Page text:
How to Clean a Porcelain Sink

A porcelain kitchen sink.

What color is your porcelain sink? Until recently, mine was shades of coffee, tea, tomato sauce, Jello, and pan-fried chicken. Brownish. Splotchy. Disgusting. Porcelain kitchen sinks are supposed to be white, and when they are, they look great: clean, crisp, and bright. But porcelain sinks stain easily, and most people use some form of bleach to clean them. If you’re trying to clean green, chlorine bleach is probably on your list of products to avoid.

There is an extremely effective environmentally friendly alternative to chlorine bleach, though. It’s marketed as oxygen bleach, but the natural, non-toxic, biodegradable compound that does the work is sodium percarbonate. It’s best known as the magic ingredient in OxiClean, but it’s also available under different name brands and in various concentrations. Oxygen bleach is more expensive than chlorine bleach, and can take longer to work, but what it costs in time and money is more than repaid in safety for the environment and your health.

Steps to Cleaning a Porcelain Sink

  1. spraying sinkStart by cleaning the sink with white vinegar to disinfect and remove surface grease and grime. I use a spray bottle of pure vinegar to soak the sink and faucet, then go over them with a scrub brush before rinsing with water. If your sink isn’t stained, you can stop after this step, but if you need to continue with oxygen bleach to whiten the sink, make sure you rinse the vinegar away thoroughly.
  2. mixing cleaning solutionFollow the instructions on the package of oxygen bleach to mix your cleaning solution. Pre-mixed oxygen bleach solutions are available, but they’re usually made with hydrogen peroxide instead of sodium percarbonate and aren’t highly concentrated. As a result, they don’t whiten as effectively as homemade solutions of powdered oxygen bleach and water.
  3. putting soaked rags on sinkSet the bowl next to the sink and soak a rag or two in the oxygen bleach solution. Without squeezing any of the liquid out of the rags, transfer them to the sink and lay them flat across the stained portion of the sink. In my case, this was just the bottom and a ring along the sides, near the bottom. If the sides of your sink are stained higher up, you can drape a saturated rag over the edge of the sink and let it hang down against the inside.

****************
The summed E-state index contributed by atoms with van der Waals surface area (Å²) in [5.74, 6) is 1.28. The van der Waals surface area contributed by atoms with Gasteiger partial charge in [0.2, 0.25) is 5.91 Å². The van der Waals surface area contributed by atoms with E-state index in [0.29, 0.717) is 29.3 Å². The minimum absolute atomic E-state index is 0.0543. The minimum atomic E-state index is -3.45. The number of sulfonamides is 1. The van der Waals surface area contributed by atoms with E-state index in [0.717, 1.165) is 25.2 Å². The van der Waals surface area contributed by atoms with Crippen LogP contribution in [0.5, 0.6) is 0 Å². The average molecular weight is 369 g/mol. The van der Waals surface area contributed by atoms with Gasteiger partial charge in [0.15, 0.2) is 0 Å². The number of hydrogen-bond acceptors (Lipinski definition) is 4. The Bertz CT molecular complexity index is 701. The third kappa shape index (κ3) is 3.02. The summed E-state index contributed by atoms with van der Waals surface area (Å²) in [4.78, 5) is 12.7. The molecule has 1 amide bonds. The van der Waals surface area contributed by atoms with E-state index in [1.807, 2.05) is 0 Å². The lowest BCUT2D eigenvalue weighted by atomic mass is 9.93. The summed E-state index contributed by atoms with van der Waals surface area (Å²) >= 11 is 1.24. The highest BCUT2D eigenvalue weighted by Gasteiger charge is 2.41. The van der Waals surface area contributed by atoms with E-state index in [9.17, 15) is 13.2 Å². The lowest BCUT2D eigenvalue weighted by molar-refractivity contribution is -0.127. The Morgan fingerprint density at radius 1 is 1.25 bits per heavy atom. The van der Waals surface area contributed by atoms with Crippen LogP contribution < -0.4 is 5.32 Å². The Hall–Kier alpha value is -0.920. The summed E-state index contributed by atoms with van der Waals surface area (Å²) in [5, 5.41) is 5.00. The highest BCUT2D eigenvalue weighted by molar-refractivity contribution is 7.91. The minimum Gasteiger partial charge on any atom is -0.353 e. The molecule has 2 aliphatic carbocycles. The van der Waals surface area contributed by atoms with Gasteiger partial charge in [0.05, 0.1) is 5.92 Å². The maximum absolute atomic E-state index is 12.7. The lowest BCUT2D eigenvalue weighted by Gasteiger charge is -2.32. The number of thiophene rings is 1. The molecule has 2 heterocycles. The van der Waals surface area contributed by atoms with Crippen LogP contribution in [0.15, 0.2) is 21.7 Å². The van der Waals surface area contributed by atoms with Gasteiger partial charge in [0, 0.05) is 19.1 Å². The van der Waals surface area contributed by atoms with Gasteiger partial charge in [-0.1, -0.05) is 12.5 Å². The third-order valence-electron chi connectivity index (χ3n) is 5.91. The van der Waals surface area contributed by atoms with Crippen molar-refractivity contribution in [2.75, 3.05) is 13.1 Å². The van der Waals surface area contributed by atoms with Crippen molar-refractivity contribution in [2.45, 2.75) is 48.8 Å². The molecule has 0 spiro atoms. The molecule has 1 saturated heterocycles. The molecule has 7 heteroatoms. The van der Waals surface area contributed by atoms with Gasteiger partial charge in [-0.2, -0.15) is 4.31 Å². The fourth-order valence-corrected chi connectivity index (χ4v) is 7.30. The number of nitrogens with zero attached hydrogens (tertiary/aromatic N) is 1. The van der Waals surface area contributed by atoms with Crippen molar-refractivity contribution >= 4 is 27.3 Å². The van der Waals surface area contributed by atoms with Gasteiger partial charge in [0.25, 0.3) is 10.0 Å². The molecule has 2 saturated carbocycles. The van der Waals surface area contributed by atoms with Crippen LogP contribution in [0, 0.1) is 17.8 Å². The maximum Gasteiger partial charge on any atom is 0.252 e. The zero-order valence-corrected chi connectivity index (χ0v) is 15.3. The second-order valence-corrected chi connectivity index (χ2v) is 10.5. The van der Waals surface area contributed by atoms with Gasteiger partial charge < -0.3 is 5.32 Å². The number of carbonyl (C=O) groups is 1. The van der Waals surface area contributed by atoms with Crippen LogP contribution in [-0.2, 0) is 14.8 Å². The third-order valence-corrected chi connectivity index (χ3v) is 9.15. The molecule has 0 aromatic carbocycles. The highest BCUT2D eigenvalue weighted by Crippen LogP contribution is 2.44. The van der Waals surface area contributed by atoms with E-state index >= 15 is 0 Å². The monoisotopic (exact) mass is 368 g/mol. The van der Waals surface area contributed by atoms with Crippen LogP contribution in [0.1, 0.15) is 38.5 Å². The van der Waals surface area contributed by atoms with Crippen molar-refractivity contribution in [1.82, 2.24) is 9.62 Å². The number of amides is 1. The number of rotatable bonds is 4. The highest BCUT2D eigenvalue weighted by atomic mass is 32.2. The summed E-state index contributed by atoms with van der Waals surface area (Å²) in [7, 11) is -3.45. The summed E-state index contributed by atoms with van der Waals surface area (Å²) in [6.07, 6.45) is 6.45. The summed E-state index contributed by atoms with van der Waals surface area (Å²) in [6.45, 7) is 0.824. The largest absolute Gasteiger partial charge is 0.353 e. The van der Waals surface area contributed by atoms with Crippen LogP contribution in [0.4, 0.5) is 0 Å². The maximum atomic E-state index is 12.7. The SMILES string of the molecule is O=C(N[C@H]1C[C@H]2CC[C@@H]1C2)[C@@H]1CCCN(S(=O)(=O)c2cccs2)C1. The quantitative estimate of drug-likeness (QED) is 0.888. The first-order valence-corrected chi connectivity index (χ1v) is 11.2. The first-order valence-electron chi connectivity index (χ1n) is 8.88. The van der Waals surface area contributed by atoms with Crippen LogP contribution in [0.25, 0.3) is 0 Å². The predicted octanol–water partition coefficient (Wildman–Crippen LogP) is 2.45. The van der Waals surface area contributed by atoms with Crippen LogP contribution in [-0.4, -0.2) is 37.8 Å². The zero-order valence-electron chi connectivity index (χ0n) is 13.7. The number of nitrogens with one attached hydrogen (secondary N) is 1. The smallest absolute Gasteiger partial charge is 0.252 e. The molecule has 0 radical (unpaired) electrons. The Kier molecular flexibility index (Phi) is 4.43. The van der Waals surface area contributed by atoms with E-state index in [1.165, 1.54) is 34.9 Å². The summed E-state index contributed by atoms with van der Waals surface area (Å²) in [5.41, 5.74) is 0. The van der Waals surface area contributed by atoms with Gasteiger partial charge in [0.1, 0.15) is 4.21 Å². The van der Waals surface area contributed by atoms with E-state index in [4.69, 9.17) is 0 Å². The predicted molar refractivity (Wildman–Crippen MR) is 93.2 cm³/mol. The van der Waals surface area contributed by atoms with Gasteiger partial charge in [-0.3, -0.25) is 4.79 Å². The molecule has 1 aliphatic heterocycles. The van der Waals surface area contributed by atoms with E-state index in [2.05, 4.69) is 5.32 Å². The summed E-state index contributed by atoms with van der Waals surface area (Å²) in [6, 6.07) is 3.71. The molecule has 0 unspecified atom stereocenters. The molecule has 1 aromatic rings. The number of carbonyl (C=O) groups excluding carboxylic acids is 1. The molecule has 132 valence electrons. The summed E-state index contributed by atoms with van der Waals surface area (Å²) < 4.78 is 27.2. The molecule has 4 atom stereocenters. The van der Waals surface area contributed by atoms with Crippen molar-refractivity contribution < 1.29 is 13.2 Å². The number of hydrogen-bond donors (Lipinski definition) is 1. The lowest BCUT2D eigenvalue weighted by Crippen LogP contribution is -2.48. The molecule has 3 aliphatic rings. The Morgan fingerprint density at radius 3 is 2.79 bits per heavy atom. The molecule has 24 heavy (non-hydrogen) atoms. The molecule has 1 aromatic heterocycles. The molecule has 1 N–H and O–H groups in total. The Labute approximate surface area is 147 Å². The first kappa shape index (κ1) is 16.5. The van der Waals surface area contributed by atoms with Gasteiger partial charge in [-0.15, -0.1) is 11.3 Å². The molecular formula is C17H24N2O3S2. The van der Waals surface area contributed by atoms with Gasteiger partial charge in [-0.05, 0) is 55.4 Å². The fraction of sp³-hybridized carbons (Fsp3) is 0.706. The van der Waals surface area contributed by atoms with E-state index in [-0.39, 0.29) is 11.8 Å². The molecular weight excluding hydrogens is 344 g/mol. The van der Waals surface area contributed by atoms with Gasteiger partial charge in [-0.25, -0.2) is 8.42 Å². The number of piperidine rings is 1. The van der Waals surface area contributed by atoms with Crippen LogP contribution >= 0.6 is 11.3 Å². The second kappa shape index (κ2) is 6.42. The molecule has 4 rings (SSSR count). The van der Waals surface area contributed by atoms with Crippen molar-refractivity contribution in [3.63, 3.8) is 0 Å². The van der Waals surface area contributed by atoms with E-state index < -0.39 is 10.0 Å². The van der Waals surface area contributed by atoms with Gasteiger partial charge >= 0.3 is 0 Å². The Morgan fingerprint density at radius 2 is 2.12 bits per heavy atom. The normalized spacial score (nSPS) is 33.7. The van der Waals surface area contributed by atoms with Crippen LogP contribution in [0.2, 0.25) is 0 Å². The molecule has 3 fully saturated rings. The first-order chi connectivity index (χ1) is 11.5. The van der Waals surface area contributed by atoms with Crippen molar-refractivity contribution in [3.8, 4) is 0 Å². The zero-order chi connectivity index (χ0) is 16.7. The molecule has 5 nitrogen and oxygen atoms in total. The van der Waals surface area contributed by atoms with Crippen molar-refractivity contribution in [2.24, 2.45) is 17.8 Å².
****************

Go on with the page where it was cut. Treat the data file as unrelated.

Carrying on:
4. setting kitchen timerLet the rags sit in the sink undisturbed for 15 minutes.Oxygen bleach works basically by breaking apart the chemical bonds holding the stains together. This reaction takes a little bit of time, and gives you a chance to multitask or drink a soda.
  5. scrubbing sinkRemove the rags and scrub the whole sink with a brush, concentrating on any stubborn stains. Feel free to skip this step if your sink looks gloriously white when you lift the rags. There were still a couple of dingy spots in mine, but the scrub brush lifted those right up.
  6. Very clean sinkRinse the sink well with clean water and allow it to air dry. My kitchen sink was such a bright white after I finished this process that it took me a few days to get used to it. Unfortunately, oxygen bleach can’t do anything about the crappy lighting in my kitchen that makes this picture a bit unconvincing.

Why Not Use Chlorine Bleach?

Chlorine bleach, or more precisely sodium hypochlorite, has a nasty reputation that it doesn’t entirely deserve. But with oxygen bleach available as a great alternative for household disinfecting, stain removal, and whitening, it doesn’t hurt to keep your home free of chlorine bleach and the risks that can accompany it. Chlorine bleach contains corrosive chemicals that will burn through fabrics and other materials—including skin—if given the chance. It also causes irritation to the eyes, nose, throat, and lungs and must be used in a well-ventilated area, especially by those with asthma or other respiratory disorders. If chlorine bleach is inadvertently mixed with acids present in vinegar or other cleaning solutions, it releases carcinogenic dioxins and chlorine gas, which is so harmful it’s used in chemical warfare. If it comes into contact with ammonia in urine or household cleaners, chlorine bleach will release chloramines that can lead to difficult breathing. During typical household use, bleach breaks down primarily into harmless salt water and oxygen, but it also releases a small amount of chlorine, which in much larger quantities is dangerous for both humans and wildlife.

Cleaning Porcelain Naturally

pureclean bathroom blockPureClean Bathroom Block is a unique porcelain cleaner made from recycled glass that has been ground into a fine powder. It is designed to scrub effectively without using chemicals or scratching the surface.

bottle of biokleenBioKleen Soy Cream Cleaner relies on grains of perlite, a volcanic rock, to scrub stains away without scratching delicate surfaces. You can order Biokleen from Amazon.

container of heather's cleanserHeather’s Oxygen Bleach Cleanser combines sodium percarbonate with other natural, biodegradable ingredients to clean porcelain and other white surfaces safely and effectively.

About the Author

Amber Luck Ronning

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